In addition to STEM comparison, density-functional theory (DFT) simulation provided further insight into the charge density difference between the ferroelectric and paraelectric phases of CCPS. Considering the partial Cu occupation as observed by STEM in paraelectric phase CCPS, a representative atomic structure was first selected after comparing the total energies of different possible Cu configurations (details in Supplementary Information). Next, the charge density difference (\(\Delta \rho \left(r\right)\)) between the ferroelectric and the paraelectric phase of CCPS was plotted by subtracting the charge densities: \(\Delta \rho \left(r\right)={\rho }_{{{\rm {ferro}}}}\left(r\right)-{\rho }_{{{\rm {para}}}}\left(r\right)\), where \({\rho }_{{{\rm {ferro}}}}\left(r\right)\) and \({\rho }_{{{\rm {para}}}}\left(r\right)\) are the total charge densities of the ferroelectric and paraelectric CCPS phases, respectively42. As shown in Fig. 5h, the yellow/cyan regions correspond to excess/depletion of charges. A net electric dipole along the vertical direction is illustrated, which is in good agreement with the above experimental findings and supports the existence of intrinsic out-of-plane ferroelectricity in vdW layered CCPS.

Ferroelectric nanodevices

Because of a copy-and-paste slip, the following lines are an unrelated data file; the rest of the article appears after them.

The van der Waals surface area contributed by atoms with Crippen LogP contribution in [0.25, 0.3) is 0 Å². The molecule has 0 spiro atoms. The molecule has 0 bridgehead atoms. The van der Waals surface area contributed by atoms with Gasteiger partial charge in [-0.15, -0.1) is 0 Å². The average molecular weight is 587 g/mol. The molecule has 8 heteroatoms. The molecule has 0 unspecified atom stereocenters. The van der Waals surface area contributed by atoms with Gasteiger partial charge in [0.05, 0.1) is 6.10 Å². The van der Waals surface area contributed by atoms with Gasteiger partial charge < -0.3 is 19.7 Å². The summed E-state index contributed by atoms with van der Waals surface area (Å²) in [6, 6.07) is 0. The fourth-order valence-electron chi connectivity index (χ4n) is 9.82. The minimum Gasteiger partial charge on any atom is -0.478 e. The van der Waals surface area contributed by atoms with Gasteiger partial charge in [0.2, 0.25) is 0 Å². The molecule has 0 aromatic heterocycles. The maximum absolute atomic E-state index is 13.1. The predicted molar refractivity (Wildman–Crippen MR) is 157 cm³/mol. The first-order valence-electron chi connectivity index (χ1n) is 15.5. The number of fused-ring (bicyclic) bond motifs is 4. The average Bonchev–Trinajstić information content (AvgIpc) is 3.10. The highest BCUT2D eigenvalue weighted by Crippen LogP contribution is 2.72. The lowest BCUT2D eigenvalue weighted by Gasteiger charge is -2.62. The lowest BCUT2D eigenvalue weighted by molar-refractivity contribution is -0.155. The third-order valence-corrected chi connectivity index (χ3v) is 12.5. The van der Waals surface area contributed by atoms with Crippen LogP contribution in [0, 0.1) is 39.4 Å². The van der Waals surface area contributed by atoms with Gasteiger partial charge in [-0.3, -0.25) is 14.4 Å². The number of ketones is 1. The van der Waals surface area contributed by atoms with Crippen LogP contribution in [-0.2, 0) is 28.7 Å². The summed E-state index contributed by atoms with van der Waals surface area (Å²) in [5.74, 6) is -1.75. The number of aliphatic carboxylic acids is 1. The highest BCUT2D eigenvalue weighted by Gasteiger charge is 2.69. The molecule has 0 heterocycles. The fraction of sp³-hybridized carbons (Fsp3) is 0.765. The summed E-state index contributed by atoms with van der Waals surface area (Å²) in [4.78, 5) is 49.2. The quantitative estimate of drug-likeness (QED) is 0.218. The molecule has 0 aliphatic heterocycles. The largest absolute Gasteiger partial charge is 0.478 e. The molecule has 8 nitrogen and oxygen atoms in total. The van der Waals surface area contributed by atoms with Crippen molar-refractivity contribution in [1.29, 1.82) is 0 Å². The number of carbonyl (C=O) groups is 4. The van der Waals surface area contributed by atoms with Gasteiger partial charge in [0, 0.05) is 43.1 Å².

Benefitting from the dangling bond-free surfaces and weak interlayer vdW interactions, 2D materials can easily be integrated into heterostructures and show great promise for various applications. To demonstrate the possible applications of ferroelectric CCPS layers such as nonvolatile memories, ferroelectric tunneling junction (FTJ) consisting of vertically stacked CCPS nanoflake and monolayer graphene, and vertical ferroelectric diodes based on CCPS nanoflakes and Pt were fabricated. With the use of conductive atomic force microscopy (C-AFM), the electrical transfer characteristics of the CCPS-based FTJ and ferroelectric diode nanodevices were measured. Figure 6a displays the I–V curve of a 3.3-nm-thick CCPS/graphene FTJ device after employing an external voltage of ±4 V for polarity switching of the ferroelectric layer. Two distinct resistance states are distinguished, in which the low-resistance state (LRS) and high-resistance state (HRS) represent the ON and OFF states of the non-volatile memory device. The ON/OFF ratio of our 2D CCPS/graphene FTJ device is ~102, comparable to the performance of the FTJ fabricated based on other conventional ferroelectric materials43,44. Besides, we also constructed 2D ferroelectric diodes with ultrathin CCPS layers. The electrical characteristics of a typical ferroelectric diode in Fig. 6b show rectifying behaviors with a similar ON/OFF ratio of ~102 and the direction of the diode is switchable under external bias. Current rectification behaviors can be observed from devices with different thicknesses of CCPS nanoflakes (Fig. S10 of Supplementary Information), suggesting good repeatability and reliability of the 2D vdW CCPS-based ferroelectric diodes. The endurance of the I–V hysteretic switching is examined by repeating the measurement over 20 cycles, and the result is displayed in Fig. 6c. The typical hysteresis behavior and switching voltage of the ferroelectric diode are almost identical, illustrating a good cycle endurance in the I–V characteristics of the CCPS-based nanodevices. Figure 6d shows the output current of a typical CCPS-based ferroelectric diode at the read voltage of 1 V, after writing with +7 V (red) and −7 V (blue). The ON/OFF ratio can still maintain two-order magnitudes after 1500 cycles of reading, suggesting good retention of the ferroelectric polarization state in CCPS. The schematic energy band diagrams of the FTJ and ferroelectric diodes are shown in Fig. 6e, f. The band structure and density of states (DOS) of CCPS were obtained using DFT calculations (details shown in the “Methods” section). According to the calculation results, the band gap of the vdW layered CCPS is about 1.22 eV (Fig. S14 of Supplementary Information). The work function and valence band edge of CCPS nanoflakes are estimated to be about −5.54 and −6.32 eV relative to the vacuum level, respectively, based on our ultraviolet photoelectron spectroscopy (UPS) and scanning Kelvin probe microscopy (SKPM) analyses (details in Supplementary Information). In addition, the exfoliated thin CCPS flake with a thickness of ~280 nm was also fabricated into a vertical diode for illustration of the controllable ferroelectric polarization by an external electric field in bulk counterparts. The electrical transport curve of the ferroelectric diode as shown in Fig. S11 of Supplementary Information also exhibits a characteristic resistance switching phenomenon with a higher switching ratio of ~105. These results, though acquired with simple and unoptimized device structures, can serve as a proof-of-concept demonstration for the potential application of intrinsic ferroelectric order in 2D CCPS in non-volatile memory devices operating at room temperature.